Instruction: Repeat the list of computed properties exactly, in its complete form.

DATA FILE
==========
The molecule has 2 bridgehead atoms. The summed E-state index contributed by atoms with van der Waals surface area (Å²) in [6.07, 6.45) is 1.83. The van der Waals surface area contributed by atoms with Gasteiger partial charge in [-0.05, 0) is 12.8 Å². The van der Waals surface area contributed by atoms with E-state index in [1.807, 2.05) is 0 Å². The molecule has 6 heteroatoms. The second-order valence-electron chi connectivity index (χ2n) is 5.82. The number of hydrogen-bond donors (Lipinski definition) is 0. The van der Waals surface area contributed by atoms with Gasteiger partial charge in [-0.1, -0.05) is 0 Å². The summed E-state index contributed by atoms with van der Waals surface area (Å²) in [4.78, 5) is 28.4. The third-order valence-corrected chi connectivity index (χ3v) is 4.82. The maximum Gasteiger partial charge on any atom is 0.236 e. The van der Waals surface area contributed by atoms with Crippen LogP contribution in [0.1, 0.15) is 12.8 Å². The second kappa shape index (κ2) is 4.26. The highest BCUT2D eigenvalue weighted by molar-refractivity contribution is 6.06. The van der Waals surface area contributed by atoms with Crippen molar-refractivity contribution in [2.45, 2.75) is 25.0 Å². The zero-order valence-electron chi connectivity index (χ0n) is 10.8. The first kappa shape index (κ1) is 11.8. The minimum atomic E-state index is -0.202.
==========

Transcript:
The molecule has 2 bridgehead atoms. The summed E-state index contributed by atoms with van der Waals surface area (Å²) in [6.07, 6.45) is 1.83. The van der Waals surface area contributed by atoms with Gasteiger partial charge in [-0.05, 0) is 12.8 Å². The van der Waals surface area contributed by atoms with E-state index in [1.807, 2.05) is 0 Å². The molecule has 6 heteroatoms. The second-order valence-electron chi connectivity index (χ2n) is 5.82. The number of hydrogen-bond donors (Lipinski definition) is 0. The van der Waals surface area contributed by atoms with Gasteiger partial charge in [-0.1, -0.05) is 0 Å². The summed E-state index contributed by atoms with van der Waals surface area (Å²) in [4.78, 5) is 28.4. The third-order valence-corrected chi connectivity index (χ3v) is 4.82. The maximum Gasteiger partial charge on any atom is 0.236 e. The van der Waals surface area contributed by atoms with Crippen LogP contribution in [0.1, 0.15) is 12.8 Å². The second kappa shape index (κ2) is 4.26. The highest BCUT2D eigenvalue weighted by molar-refractivity contribution is 6.06. The van der Waals surface area contributed by atoms with Crippen molar-refractivity contribution in [2.45, 2.75) is 25.0 Å². The zero-order valence-electron chi connectivity index (χ0n) is 10.8. The first kappa shape index (κ1) is 11.8. The minimum atomic E-state index is -0.202.